But the vote doesn’t equal government approval. The recommendations aren’t binding, though the FDA often follows them. The agency is expected to decide this summer.
The administration’s decision will come after vows to “follow the science” for drug approvals and defend reproductive rights, our Alice Miranda Ollstein and Katherine report.
HEALTH PAYMENTS ON THE CHOPPING BLOCK — If a debt ceiling deal isn’t reached and the U.S. defaults on its debt, Social Security and Medicaid payments could be in question, POLITICO’s Caitlin Emma reports.
The Bipartisan Policy Center, a think tank that specializes in predicting the “X-date” for when the government officially can’t pay its bills, said the U.S. could default on its bills between early June and early August.
Defaulting could keep about $50 billion in Social Security benefits from going out in the first half of June — and more than $20 billion in payments to Medicaid providers could face the same fate.
Also at risk: $6 billion in federal salaries, $12 billion in veterans benefits and $1 billion in Supplemental Nutrition Assistance Program benefits.
MORE GLIMPSES OF UNWINDING — While Medicaid data from Arkansas released earlier this week has consumer health advocates worried, new numbers from Arizona paint a less dire picture, Megan reports.
In April, Arizona redetermined coverage for roughly 76,000 people who had remained enrolled in the state’s Medicaid program because of pandemic protections, according to data released by the state Medicaid agency Wednesday. Between that pandemic-protected group and the state’s usual monthly renewals, about 20 percent of people lost coverage. That’s about a third of the 54 percent who lost coverage in Arkansas over the same period.
Idaho reports that about 60 percent of its pandemic-protected Medicaid population that completed the renewal process had lost coverage. About 44 percent of the same group in Arizona has done the same.
Comparisons should, however, be taken with some skepticism. States don’t have to report their unwinding data publicly — just to CMS — but those that do parse the numbers in slightly different ways that make it difficult to make apples-to-apples comparisons.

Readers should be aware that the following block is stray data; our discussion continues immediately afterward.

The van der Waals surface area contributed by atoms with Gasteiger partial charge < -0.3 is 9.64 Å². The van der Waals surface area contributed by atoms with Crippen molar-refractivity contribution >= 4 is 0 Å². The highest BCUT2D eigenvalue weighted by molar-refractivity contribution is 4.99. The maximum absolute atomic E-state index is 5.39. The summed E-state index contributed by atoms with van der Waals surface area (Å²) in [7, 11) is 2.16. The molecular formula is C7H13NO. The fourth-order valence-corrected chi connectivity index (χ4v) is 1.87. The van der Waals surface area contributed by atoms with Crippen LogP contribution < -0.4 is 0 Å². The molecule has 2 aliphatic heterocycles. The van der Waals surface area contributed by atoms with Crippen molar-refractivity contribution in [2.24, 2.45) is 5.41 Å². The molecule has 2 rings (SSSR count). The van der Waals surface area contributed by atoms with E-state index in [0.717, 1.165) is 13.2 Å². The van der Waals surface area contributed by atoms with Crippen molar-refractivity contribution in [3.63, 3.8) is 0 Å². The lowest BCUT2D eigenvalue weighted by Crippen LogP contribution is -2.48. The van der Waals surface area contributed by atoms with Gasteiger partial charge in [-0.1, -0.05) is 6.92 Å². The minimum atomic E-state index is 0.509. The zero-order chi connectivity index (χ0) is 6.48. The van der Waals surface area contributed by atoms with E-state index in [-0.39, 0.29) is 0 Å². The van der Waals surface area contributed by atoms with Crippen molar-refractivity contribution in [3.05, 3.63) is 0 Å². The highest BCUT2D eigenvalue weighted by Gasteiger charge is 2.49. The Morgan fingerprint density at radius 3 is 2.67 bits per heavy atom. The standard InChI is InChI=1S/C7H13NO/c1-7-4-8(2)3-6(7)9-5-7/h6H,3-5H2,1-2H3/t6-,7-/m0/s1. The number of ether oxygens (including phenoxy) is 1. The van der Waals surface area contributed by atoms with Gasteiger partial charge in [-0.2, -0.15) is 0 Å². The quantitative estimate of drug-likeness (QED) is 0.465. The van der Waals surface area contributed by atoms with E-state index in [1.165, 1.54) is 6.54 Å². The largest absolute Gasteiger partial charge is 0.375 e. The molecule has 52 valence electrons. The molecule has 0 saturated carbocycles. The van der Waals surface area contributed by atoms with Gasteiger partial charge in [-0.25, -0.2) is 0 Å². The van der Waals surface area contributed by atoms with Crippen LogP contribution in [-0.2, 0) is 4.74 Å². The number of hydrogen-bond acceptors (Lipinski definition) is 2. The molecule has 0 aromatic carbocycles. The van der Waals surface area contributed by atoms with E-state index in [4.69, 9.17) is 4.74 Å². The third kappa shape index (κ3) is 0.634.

Still, the state data offer an early glimpse at how the Medicaid redetermination process is going as states comb through their health insurance rolls for the first time in three years. CMS has said it will report national redetermination numbers, though that data isn’t expected until the summer.
DESANTIS’ COVID OBSESSION — While much of the country moves on from the pandemic, Florida Gov. Ron DeSantis can’t stop talking about it, POLITICO’s Arek Sarkissian reports.
With the public health emergency ending today, DeSantis has been crisscrossing the country touting his handling of the virus and criticizing lockdowns.
And he’s looking to the future, supporting policies that would outlaw future mandates like those that became commonplace through the pandemic.
That could hint at the messaging in a future DeSantis campaign.
It could also preview arguments his opponents may make: that his prolonged focus on Covid is merely political theater and the policies he’s railing against saved lives through a public health crisis.
NOT PAYING FOR THE APP — New treatments for chronic conditions like opioid addiction, ADHD and insomnia are not just in pill bottles — they’re on your smartphone.
But that doesn’t mean the government will cover them, even as tech entrepreneurs insist their digital therapeutics are next on the horizon for treatment, POLITICO’s Ruth Reader and Ben Leonard report.
Though the FDA has cleared dozens of these software-based therapies — which include apps and video games — CMS can’t reimburse providers, partly because Congress hasn’t approved new billing codes that describe the therapy. Those determinations affect private insurers’ decisions as well. Now there’s a bipartisan push to change that, but it comes as many of the firms are in a race to survive.
Their plight underscores the quandary facing regulators who must balance the need for new treatments with the expense, especially when there’s limited evidence the treatments work and health care costs are spiraling.
The Atlantic reports on a surprising commonality shared by the latest Covid variants.
Bloomberg reports on the secret White House team working to tackle drug shortages.
STAT reports on a human genomics project aimed at being more useful for diverse populations.